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Iron Overload and Treatment with a New Iron Chelator. Morey Blinder 5/21/04. Body Iron Distribution and Storage. Dietary iron. Duodenum. (average, 1 - 2 mg. Utilization. Utilization. per day). Plasma. transferrin. (3 mg). Muscle. Bone . (myoglobin). marrow. (300 mg). (300 mg).

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Iron Overload and Treatment with a New Iron Chelator

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body iron distribution and storage
Body Iron Distribution and Storage

Dietary iron


(average, 1 - 2 mg



per day)



(3 mg)





(300 mg)

(300 mg)






(1,800 mg)

Sloughed mucosal cells


Other blood loss

(average, 1 - 2 mg per day)




(1,000 mg)

Iron loss

(600 mg)

Andrews NC. N Engl J Med. 1999;341:1986-1995.

major iron compartments
Major Iron Compartments
  • Metabolic
    • Hemoglobin 2000-2500 mg
    • Myoglobin 300-500 mg
  • Storage
    • Iron storage 0-1000 mg
  • Transit
    • Serum iron 3 mg
  • Total 3000-4000 mg
basic causes of iron overload
Basic Causes of Iron Overload
  • Hereditary
    • HFE hemochromatosis
      • Homozygous C282Y mutation in HFE gene1
      • Defective regulatory receptor in intestine
    • Other genetic mutations
  • Acquired (secondary) iron overload2
    • Transfusional
    • Ineffective erythropoiesis
    • Toxic ingestion (rare)

1. Feder JN, et al. Nat Genet. 1996;13:399-408.

2. Porter JB. Br J Haematol. 2001;115:239-252.

iron loading from blood transfusions
Iron Loading From Blood Transfusions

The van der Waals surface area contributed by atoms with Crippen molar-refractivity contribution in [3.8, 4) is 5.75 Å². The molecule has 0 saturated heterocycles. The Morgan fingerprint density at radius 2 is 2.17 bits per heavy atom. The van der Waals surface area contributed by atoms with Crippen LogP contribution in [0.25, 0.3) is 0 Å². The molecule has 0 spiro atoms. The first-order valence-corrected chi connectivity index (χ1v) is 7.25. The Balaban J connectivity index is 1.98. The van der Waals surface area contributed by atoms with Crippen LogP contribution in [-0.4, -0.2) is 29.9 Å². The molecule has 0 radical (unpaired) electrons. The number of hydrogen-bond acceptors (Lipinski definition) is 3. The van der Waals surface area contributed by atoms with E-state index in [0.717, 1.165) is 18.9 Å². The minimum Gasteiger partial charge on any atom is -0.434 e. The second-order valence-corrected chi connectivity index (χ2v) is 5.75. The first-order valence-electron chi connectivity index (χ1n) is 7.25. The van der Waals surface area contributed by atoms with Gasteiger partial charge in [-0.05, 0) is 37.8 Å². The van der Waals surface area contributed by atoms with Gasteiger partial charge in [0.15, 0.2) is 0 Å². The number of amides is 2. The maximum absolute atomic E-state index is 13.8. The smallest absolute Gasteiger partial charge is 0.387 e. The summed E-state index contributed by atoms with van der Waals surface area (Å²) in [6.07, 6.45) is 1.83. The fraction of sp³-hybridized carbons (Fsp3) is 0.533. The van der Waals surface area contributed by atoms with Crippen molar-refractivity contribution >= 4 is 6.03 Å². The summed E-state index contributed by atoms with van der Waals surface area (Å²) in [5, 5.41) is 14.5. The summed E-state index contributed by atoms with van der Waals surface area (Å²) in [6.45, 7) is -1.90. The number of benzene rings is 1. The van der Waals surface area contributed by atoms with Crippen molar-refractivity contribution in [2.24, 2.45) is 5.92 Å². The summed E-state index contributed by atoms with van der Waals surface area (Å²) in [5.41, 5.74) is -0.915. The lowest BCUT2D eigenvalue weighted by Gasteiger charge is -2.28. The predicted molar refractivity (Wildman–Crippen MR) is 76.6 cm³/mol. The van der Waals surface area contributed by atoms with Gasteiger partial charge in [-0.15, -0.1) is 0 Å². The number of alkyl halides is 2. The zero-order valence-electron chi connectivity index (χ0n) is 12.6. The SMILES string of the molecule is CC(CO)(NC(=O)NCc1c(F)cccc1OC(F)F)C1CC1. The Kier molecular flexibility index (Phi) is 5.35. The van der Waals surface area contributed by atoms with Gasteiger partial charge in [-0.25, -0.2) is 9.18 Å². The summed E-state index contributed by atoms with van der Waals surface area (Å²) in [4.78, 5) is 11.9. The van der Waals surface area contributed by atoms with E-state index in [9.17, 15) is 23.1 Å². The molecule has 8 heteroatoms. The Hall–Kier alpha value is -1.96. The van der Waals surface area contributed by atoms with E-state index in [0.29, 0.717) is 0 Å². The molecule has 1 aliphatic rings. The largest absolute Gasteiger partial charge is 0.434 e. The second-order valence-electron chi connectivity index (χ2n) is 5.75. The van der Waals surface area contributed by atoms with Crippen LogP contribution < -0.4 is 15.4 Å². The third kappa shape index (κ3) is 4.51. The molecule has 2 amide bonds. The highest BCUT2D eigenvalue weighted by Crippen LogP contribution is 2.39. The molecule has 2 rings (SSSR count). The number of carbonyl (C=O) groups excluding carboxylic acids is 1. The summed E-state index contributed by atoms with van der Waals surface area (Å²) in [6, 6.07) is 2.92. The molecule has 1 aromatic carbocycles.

• 1 unit of blood contains approximately 200 to 250 mg of iron
    • Chronic transfusion-dependent patients have an iron excess of ~ 0.4 to 0.5 mg/kg/day (1g/month)
  • With repeated infusions, iron accumulates
    • Signs of iron overload can be seen anywhere between 10 and 20 transfusions
  • Unlike with hereditary hemochromatosis, phlebotomy to remove excess iron is usually not an option for patients with chronic anemias

1. Porter JB. Br J Haematol. 2001;115:239-252.

2. Kushner JP, et al. Hematology. 2001;47-61.

diseases associated with transfusional iron overload
Diseases Associated WithTransfusional Iron Overload
  • -thalassemia (major and intermedia)
  • Sickle cell anemia
  • Aplastic anemia
  • Myelodysplastic syndromes
  • Rare chronic anemias
    • Fanconi’s anemia (hypoplastic anemia)
    • Blackfan-Diamond anemia (red cell aplasia)
    • Congenital dyserythropoietic anemias
possible complications of iron overload
Possible Complications of Iron Overload
  • Cardiac failure
  • Liver cirrhosis/fibrosis/cancer
  • Diabetes mellitus
  • Infertility
  • Arthritis

Andrews NC. N Engl J Med. 1999;341:1986-1995.

monitoring iron overload
Monitoring Iron Overload
  • Serum ferritin concentration
    • Noninvasive
    • Accuracy in iron overload questionable1
  • Liver iron content (LIC)1
    • Liver biopsy
      • Reference standard
    • SQUID
      • Noninvasive, availability limited
    • MRI
      • Noninvasive, investigational technique2

SQUID = Superconducting Quantum Interference Device

Brittenham GM, et al. Blood. 2003;101:15-19.

Cook JD, et al. Blood. 2003;101:3359-3364.

advantages of liver biopsy
Advantages of Liver Biopsy
  • Historically, the reference method for measuring LIC
  • Quantitative, specific, and sensitive
  • Allows for measurement of non-heme storage iron
  • Provides insight into liver histology/pathology

Olivieri NF, et al. Blood. 1997;89:739-761.

monitoring lic by squid